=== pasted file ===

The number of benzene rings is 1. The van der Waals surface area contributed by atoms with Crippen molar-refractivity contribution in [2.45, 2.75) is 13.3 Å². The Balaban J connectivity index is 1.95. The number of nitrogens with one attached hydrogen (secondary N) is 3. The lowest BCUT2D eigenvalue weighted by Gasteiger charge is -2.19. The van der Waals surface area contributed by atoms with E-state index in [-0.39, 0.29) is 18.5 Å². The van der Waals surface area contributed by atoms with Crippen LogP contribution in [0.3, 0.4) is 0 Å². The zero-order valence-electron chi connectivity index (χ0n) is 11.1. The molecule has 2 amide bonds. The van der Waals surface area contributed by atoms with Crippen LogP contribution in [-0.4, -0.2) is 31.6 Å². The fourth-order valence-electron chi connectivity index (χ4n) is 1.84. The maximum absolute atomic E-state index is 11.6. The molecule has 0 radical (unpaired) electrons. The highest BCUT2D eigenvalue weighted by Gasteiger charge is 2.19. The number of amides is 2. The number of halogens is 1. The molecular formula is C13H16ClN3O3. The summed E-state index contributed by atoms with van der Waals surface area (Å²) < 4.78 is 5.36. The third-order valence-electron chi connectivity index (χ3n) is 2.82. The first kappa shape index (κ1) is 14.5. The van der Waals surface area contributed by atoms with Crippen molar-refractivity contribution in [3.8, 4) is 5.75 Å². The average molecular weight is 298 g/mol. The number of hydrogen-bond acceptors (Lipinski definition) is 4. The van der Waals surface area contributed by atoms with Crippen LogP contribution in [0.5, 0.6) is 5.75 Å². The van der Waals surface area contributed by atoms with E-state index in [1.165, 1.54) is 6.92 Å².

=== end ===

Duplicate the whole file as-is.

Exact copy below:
The number of benzene rings is 1. The van der Waals surface area contributed by atoms with Crippen molar-refractivity contribution in [2.45, 2.75) is 13.3 Å². The Balaban J connectivity index is 1.95. The number of nitrogens with one attached hydrogen (secondary N) is 3. The lowest BCUT2D eigenvalue weighted by Gasteiger charge is -2.19. The van der Waals surface area contributed by atoms with E-state index in [-0.39, 0.29) is 18.5 Å². The van der Waals surface area contributed by atoms with Crippen LogP contribution in [0.3, 0.4) is 0 Å². The zero-order valence-electron chi connectivity index (χ0n) is 11.1. The molecule has 2 amide bonds. The van der Waals surface area contributed by atoms with Crippen LogP contribution in [-0.4, -0.2) is 31.6 Å². The fourth-order valence-electron chi connectivity index (χ4n) is 1.84. The maximum absolute atomic E-state index is 11.6. The molecule has 0 radical (unpaired) electrons. The highest BCUT2D eigenvalue weighted by Gasteiger charge is 2.19. The number of amides is 2. The number of halogens is 1. The molecular formula is C13H16ClN3O3. The summed E-state index contributed by atoms with van der Waals surface area (Å²) < 4.78 is 5.36. The third-order valence-electron chi connectivity index (χ3n) is 2.82. The first kappa shape index (κ1) is 14.5. The van der Waals surface area contributed by atoms with Crippen molar-refractivity contribution in [3.8, 4) is 5.75 Å². The average molecular weight is 298 g/mol. The number of hydrogen-bond acceptors (Lipinski definition) is 4. The van der Waals surface area contributed by atoms with Crippen LogP contribution in [0.5, 0.6) is 5.75 Å². The van der Waals surface area contributed by atoms with E-state index in [1.165, 1.54) is 6.92 Å².